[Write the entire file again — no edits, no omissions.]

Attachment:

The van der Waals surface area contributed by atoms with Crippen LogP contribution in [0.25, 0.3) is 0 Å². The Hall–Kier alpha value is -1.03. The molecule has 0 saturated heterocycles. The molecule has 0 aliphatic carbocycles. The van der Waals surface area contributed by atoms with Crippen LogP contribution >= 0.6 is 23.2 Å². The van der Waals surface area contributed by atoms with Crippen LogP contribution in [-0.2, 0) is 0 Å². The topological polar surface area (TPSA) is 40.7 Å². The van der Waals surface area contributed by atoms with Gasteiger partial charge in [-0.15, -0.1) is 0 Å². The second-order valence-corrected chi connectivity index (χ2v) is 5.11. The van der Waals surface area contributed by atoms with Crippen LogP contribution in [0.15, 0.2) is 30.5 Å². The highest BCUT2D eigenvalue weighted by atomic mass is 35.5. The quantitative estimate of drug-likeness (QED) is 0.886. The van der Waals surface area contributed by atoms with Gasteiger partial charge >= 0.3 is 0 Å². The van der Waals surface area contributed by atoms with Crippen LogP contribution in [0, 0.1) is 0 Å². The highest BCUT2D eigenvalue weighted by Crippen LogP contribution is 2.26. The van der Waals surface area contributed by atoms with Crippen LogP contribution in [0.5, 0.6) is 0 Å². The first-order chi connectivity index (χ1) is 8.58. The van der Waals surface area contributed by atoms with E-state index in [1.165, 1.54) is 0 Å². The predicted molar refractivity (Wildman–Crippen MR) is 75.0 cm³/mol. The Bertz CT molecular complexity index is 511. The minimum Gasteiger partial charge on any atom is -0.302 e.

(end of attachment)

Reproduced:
The van der Waals surface area contributed by atoms with Crippen LogP contribution in [0.25, 0.3) is 0 Å². The Hall–Kier alpha value is -1.03. The molecule has 0 saturated heterocycles. The molecule has 0 aliphatic carbocycles. The van der Waals surface area contributed by atoms with Crippen LogP contribution >= 0.6 is 23.2 Å². The van der Waals surface area contributed by atoms with Crippen LogP contribution in [-0.2, 0) is 0 Å². The topological polar surface area (TPSA) is 40.7 Å². The van der Waals surface area contributed by atoms with Gasteiger partial charge in [-0.15, -0.1) is 0 Å². The second-order valence-corrected chi connectivity index (χ2v) is 5.11. The van der Waals surface area contributed by atoms with Crippen LogP contribution in [0.15, 0.2) is 30.5 Å². The highest BCUT2D eigenvalue weighted by atomic mass is 35.5. The quantitative estimate of drug-likeness (QED) is 0.886. The van der Waals surface area contributed by atoms with Gasteiger partial charge >= 0.3 is 0 Å². The van der Waals surface area contributed by atoms with Crippen LogP contribution in [0, 0.1) is 0 Å². The highest BCUT2D eigenvalue weighted by Crippen LogP contribution is 2.26. The van der Waals surface area contributed by atoms with Crippen LogP contribution in [0.5, 0.6) is 0 Å². The first-order chi connectivity index (χ1) is 8.58. The van der Waals surface area contributed by atoms with E-state index in [1.165, 1.54) is 0 Å². The predicted molar refractivity (Wildman–Crippen MR) is 75.0 cm³/mol. The Bertz CT molecular complexity index is 511. The minimum Gasteiger partial charge on any atom is -0.302 e.